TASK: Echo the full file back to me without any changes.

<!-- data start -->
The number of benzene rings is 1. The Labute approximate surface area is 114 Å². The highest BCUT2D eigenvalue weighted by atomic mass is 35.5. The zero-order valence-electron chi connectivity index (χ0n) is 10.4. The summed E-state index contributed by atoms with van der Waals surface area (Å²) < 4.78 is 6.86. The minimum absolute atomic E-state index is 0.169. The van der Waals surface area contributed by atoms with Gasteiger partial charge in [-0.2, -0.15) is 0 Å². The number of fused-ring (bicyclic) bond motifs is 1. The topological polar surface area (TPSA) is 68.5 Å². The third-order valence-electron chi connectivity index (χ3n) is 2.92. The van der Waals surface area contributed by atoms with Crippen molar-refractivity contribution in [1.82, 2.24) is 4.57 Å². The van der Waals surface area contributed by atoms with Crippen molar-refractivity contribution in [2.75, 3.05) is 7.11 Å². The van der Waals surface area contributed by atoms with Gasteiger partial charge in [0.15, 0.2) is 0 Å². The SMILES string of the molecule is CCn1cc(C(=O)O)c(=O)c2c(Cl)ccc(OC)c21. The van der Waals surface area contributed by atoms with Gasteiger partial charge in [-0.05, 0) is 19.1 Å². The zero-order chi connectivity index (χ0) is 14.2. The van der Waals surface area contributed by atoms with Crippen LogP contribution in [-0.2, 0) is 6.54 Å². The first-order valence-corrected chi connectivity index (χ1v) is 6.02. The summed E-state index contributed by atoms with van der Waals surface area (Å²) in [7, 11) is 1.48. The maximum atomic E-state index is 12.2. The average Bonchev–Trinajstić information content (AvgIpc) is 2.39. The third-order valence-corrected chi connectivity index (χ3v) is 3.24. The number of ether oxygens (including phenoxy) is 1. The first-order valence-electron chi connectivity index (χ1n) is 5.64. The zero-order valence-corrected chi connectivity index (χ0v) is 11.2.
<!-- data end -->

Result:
The number of benzene rings is 1. The Labute approximate surface area is 114 Å². The highest BCUT2D eigenvalue weighted by atomic mass is 35.5. The zero-order valence-electron chi connectivity index (χ0n) is 10.4. The summed E-state index contributed by atoms with van der Waals surface area (Å²) < 4.78 is 6.86. The minimum absolute atomic E-state index is 0.169. The van der Waals surface area contributed by atoms with Gasteiger partial charge in [-0.2, -0.15) is 0 Å². The number of fused-ring (bicyclic) bond motifs is 1. The topological polar surface area (TPSA) is 68.5 Å². The third-order valence-electron chi connectivity index (χ3n) is 2.92. The van der Waals surface area contributed by atoms with Crippen molar-refractivity contribution in [1.82, 2.24) is 4.57 Å². The van der Waals surface area contributed by atoms with Crippen molar-refractivity contribution in [2.75, 3.05) is 7.11 Å². The van der Waals surface area contributed by atoms with Gasteiger partial charge in [0.15, 0.2) is 0 Å². The SMILES string of the molecule is CCn1cc(C(=O)O)c(=O)c2c(Cl)ccc(OC)c21. The van der Waals surface area contributed by atoms with Gasteiger partial charge in [-0.05, 0) is 19.1 Å². The zero-order chi connectivity index (χ0) is 14.2. The van der Waals surface area contributed by atoms with Crippen LogP contribution in [-0.2, 0) is 6.54 Å². The first-order valence-corrected chi connectivity index (χ1v) is 6.02. The summed E-state index contributed by atoms with van der Waals surface area (Å²) in [7, 11) is 1.48. The maximum atomic E-state index is 12.2. The average Bonchev–Trinajstić information content (AvgIpc) is 2.39. The third-order valence-corrected chi connectivity index (χ3v) is 3.24. The number of ether oxygens (including phenoxy) is 1. The first-order valence-electron chi connectivity index (χ1n) is 5.64. The zero-order valence-corrected chi connectivity index (χ0v) is 11.2.